“Are you worried?” asked P.E. Teacher #1 as we walk down the hallway after finishing lunch. I was just telling him how my friends have sent some worried emails to me regarding North Korea’s recent attack on South Korea.
“Worried? No. Are you worried?” I respond.
Hesmiles and says, “A little.”
It’s been three days since North Korea fired artillery over their border and into a community on Yeonpyeong Island, killing two marines and two civilians. On TV, it looks like a nation in panic. In Daegu, everyone seemed nonplussed. But that’s just how it seemed.
I like to think I know a lot about world events and world history, but it takes a situation like this to realize how much I don’t know. The facts I’ve learned could get me through a few rounds of Jeopardy, but it’s the human element — how do people here really feel — that I’m totally clueless on.
So I decided to ask.
For example, right after the attack, I asked one Korean friend why there was such an uproar over this attack that killed four when the North Koreans sank a navy ship in March that cost 46 sailors their lives and I didn’t hear about such a strong reaction. My friend responded that while North Korea has attacked military targets several times since the Korean War, this is the first time civilians have come under fire. And, just a few days previous to this latest attack, North Korea announced they had a modern nuclear factory with about 2,000 centrifuges.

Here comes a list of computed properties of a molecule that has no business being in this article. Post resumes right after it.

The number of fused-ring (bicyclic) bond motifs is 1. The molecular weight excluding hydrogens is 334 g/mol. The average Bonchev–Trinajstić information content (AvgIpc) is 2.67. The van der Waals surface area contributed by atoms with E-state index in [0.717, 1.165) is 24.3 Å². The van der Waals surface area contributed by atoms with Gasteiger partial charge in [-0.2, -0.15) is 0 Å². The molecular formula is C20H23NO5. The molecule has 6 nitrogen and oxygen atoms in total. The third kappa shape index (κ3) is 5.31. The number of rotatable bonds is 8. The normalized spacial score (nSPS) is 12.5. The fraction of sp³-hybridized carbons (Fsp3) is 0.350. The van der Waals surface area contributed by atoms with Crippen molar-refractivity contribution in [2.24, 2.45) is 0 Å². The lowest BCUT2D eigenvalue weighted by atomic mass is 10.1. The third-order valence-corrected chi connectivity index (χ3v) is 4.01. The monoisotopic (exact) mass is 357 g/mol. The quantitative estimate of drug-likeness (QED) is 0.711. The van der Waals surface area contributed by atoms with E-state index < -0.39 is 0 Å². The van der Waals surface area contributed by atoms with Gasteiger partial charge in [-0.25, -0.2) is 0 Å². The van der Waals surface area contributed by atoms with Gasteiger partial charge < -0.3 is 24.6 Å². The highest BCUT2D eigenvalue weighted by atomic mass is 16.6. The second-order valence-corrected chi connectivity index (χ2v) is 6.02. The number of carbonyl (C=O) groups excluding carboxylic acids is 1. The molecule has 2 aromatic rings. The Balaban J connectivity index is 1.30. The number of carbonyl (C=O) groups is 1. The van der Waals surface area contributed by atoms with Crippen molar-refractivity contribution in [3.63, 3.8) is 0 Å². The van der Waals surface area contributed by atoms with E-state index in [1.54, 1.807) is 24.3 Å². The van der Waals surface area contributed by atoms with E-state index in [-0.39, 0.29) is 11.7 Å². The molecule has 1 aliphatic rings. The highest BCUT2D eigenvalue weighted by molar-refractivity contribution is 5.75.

I follow P,E. Teacher #1 up to a teacher’s lounge where I’m joined by three more teachers, including P.E. Teacher #2, who usually translates some of the harder words and phrases for the other teachers (including myself).
“But the North wouldn’t attack again, right? I mean, South Korea would fight back double and they’d risk losing their power. Right?” I asked the teachers.
“That is our sense [thought/feeling],” P.E. Teacher #2 said.
Then P.E. Teacher #1 continued, “But the North Korea are horrible. If we attack, both Koreas may be gone.”
He was alluding to the North’s nuclear weapons. And P.E. Teacher #2 says many people believe if South Korea and the United States attacked North Korea, there would be a World War that would drag China and Russia to the North’s aid. One of the most surprising things I heard was some South Korean’s real fear of nuclear destruction.
As we discussed the topic further, the paradoxical nature of the South Korean situation became more clear. More than one Korean has told me, “South Korea loves North Korea and South Korea hates North Korea.”
While most South Koreans are averse to escalating this conflict to the point of war, they are also widely critical of President Lee Myung-bak’s response to the attack.
“North Korea fired 160 shells,” P.E. Teacher #1 told me. “But South Korea only 80.”
It’s that paradox again.
“South Korea does not want war to break out,” said P.E. Teacher #2. “But we do want revenge.”
Click on the Incident Map above to go to the Guardian’s original map.
UPDATE: New York Times does a great story about this.